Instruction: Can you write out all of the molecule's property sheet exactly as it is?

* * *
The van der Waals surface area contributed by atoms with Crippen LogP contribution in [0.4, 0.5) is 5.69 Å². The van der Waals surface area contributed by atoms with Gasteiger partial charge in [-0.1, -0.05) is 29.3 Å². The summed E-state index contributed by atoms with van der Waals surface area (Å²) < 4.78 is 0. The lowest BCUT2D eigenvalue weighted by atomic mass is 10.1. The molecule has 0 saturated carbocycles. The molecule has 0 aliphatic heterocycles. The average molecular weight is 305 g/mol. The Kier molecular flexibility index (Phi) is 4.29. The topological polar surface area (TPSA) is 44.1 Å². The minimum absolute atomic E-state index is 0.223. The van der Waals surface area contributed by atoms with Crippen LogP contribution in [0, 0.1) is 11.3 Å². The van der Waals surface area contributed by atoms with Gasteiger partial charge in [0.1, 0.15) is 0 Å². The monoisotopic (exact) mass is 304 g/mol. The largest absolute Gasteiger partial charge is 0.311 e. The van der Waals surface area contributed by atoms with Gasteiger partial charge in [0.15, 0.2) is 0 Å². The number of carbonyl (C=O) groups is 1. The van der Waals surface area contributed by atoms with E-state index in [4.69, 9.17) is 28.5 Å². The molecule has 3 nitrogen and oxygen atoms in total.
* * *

The van der Waals surface area contributed by atoms with Crippen LogP contribution in [0.4, 0.5) is 5.69 Å². The van der Waals surface area contributed by atoms with Gasteiger partial charge in [-0.1, -0.05) is 29.3 Å². The summed E-state index contributed by atoms with van der Waals surface area (Å²) < 4.78 is 0. The lowest BCUT2D eigenvalue weighted by atomic mass is 10.1. The molecule has 0 saturated carbocycles. The molecule has 0 aliphatic heterocycles. The average molecular weight is 305 g/mol. The Kier molecular flexibility index (Phi) is 4.29. The topological polar surface area (TPSA) is 44.1 Å². The minimum absolute atomic E-state index is 0.223. The van der Waals surface area contributed by atoms with Crippen LogP contribution in [0, 0.1) is 11.3 Å². The van der Waals surface area contributed by atoms with Gasteiger partial charge in [0.1, 0.15) is 0 Å². The monoisotopic (exact) mass is 304 g/mol. The largest absolute Gasteiger partial charge is 0.311 e. The van der Waals surface area contributed by atoms with Gasteiger partial charge in [0.15, 0.2) is 0 Å². The number of carbonyl (C=O) groups is 1. The van der Waals surface area contributed by atoms with E-state index in [4.69, 9.17) is 28.5 Å². The molecule has 3 nitrogen and oxygen atoms in total.